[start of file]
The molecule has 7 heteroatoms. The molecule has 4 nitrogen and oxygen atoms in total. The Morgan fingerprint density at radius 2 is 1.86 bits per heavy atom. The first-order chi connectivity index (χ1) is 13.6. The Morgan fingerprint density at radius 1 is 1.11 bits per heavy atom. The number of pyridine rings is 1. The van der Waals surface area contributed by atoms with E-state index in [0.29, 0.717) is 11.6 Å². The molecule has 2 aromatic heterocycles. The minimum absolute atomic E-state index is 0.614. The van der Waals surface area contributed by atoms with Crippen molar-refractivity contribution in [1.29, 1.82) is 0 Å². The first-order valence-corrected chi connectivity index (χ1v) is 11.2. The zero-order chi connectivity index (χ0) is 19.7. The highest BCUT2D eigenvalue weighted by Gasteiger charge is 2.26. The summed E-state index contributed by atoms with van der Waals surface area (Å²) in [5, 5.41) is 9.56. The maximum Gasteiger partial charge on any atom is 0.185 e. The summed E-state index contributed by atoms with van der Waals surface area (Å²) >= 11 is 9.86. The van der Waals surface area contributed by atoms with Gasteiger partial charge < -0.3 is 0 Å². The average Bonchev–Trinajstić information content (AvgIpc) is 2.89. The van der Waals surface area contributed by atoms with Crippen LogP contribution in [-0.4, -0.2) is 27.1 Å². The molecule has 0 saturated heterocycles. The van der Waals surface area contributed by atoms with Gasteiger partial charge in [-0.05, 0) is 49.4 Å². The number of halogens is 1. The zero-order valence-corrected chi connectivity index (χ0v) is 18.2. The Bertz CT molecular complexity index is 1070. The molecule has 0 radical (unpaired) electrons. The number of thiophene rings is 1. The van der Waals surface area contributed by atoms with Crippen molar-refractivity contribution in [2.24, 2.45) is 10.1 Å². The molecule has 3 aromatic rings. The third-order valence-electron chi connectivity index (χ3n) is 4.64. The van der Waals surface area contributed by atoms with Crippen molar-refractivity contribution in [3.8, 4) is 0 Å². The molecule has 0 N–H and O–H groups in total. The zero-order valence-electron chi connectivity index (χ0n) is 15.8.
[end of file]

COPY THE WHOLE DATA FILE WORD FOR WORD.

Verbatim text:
The molecule has 7 heteroatoms. The molecule has 4 nitrogen and oxygen atoms in total. The Morgan fingerprint density at radius 2 is 1.86 bits per heavy atom. The first-order chi connectivity index (χ1) is 13.6. The Morgan fingerprint density at radius 1 is 1.11 bits per heavy atom. The number of pyridine rings is 1. The van der Waals surface area contributed by atoms with E-state index in [0.29, 0.717) is 11.6 Å². The molecule has 2 aromatic heterocycles. The minimum absolute atomic E-state index is 0.614. The van der Waals surface area contributed by atoms with Crippen molar-refractivity contribution in [1.29, 1.82) is 0 Å². The first-order valence-corrected chi connectivity index (χ1v) is 11.2. The zero-order chi connectivity index (χ0) is 19.7. The highest BCUT2D eigenvalue weighted by Gasteiger charge is 2.26. The summed E-state index contributed by atoms with van der Waals surface area (Å²) in [5, 5.41) is 9.56. The maximum Gasteiger partial charge on any atom is 0.185 e. The summed E-state index contributed by atoms with van der Waals surface area (Å²) >= 11 is 9.86. The van der Waals surface area contributed by atoms with Gasteiger partial charge < -0.3 is 0 Å². The average Bonchev–Trinajstić information content (AvgIpc) is 2.89. The van der Waals surface area contributed by atoms with Crippen LogP contribution in [-0.4, -0.2) is 27.1 Å². The molecule has 0 saturated heterocycles. The van der Waals surface area contributed by atoms with Gasteiger partial charge in [-0.05, 0) is 49.4 Å². The number of halogens is 1. The zero-order valence-corrected chi connectivity index (χ0v) is 18.2. The Bertz CT molecular complexity index is 1070. The molecule has 0 radical (unpaired) electrons. The number of thiophene rings is 1. The van der Waals surface area contributed by atoms with Crippen molar-refractivity contribution in [2.24, 2.45) is 10.1 Å². The molecule has 3 aromatic rings. The third-order valence-electron chi connectivity index (χ3n) is 4.64. The van der Waals surface area contributed by atoms with Crippen molar-refractivity contribution in [3.8, 4) is 0 Å². The molecule has 0 N–H and O–H groups in total. The zero-order valence-electron chi connectivity index (χ0n) is 15.8.